Starring: Gabe Fazio, Augie Duke, Federico Castelluccio, Peter Greene
Directed and Written by: E.B Hughes
Running Time: 95 Minutes
Reviewed by: Dan Oles
Exit 0 continually reminded me of another thriller film called Vacancy and I kept waiting for the major distinguishing moment that would allow Exit 0 to find it’s own identity. It did eventually: unlike Vacancy, Exit 0 makes no sense at all. Instead of seeding red herrings and then sticking to a a single explanation dispelling the tangents, Exit 0 is content to lay out a bunch of possibilities…then shrug.
It doesn’t help that the lead characters for this film are intensely unlikable. This broken couple is beyond saving: a codependent cowardly milksop and his browbeaten girlfriend who seems to pal around with him entirely out of pity or just any opportunity for potential physical intimacy. Even before the main male character starts endlessly complaining about his watch you will hate, and when he’s in danger and responds to it by hyperventilating and lying (even though he demands honesty from his supposed partner) you will find a new level of hate.
Every other character is played up to a ludicrous degree by veteran actors without much to do and without much direction. The stoner writer seems like he’s from another movie entirely and the cheerful tour guide has a fleshed out backstory…which doesn’t have anything to do with the plot.
The camp and weirdness is enjoyable to watch but it doesn’t do much for the supposed atmosphere of tension. It also puts the protagonists own dullness, awkwardness, and ingrained pathetic nature into all the more stark a contrast.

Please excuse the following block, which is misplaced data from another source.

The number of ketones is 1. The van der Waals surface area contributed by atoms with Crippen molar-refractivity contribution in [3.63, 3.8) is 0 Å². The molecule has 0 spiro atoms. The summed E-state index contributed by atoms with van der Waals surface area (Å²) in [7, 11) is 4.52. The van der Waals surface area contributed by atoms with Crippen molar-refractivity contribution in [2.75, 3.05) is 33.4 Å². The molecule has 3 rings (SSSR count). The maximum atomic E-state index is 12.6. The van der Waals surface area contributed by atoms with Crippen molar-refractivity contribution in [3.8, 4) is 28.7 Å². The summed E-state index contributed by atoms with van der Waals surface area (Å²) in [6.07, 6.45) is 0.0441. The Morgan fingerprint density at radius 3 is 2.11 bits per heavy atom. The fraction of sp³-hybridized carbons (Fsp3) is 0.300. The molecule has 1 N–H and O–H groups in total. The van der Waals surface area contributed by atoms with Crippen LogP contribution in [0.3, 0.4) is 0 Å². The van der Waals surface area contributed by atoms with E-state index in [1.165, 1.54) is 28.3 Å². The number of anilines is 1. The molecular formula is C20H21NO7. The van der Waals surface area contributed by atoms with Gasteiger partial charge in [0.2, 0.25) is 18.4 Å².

So we have a mystery which doesn’t really ever get solved, characters that are not so much realistically flawed as fundamentally annoying. The direction is nice and solid even if the flood lighting makes the production look a little too cheap to sell itself as a stylish thriller. The plot is nothing new with the exception of the open ending and there is no character arc at all to see.
If you enjoy irritating bickering people brooding in hotel rooms and inexplicably wacky character actors performing for the benefit of their own private imaginary films (probably better than this one) I suppose there’s something to be said for Exit 0. For me if you can’t care about the leads you don’t care what kind of trouble they get into, and if a mystery doesn’t have an ending the film itself feels like it just comes to an abrupt stop.
Go watch Vacancy if you want to see this concept done much better in every respect.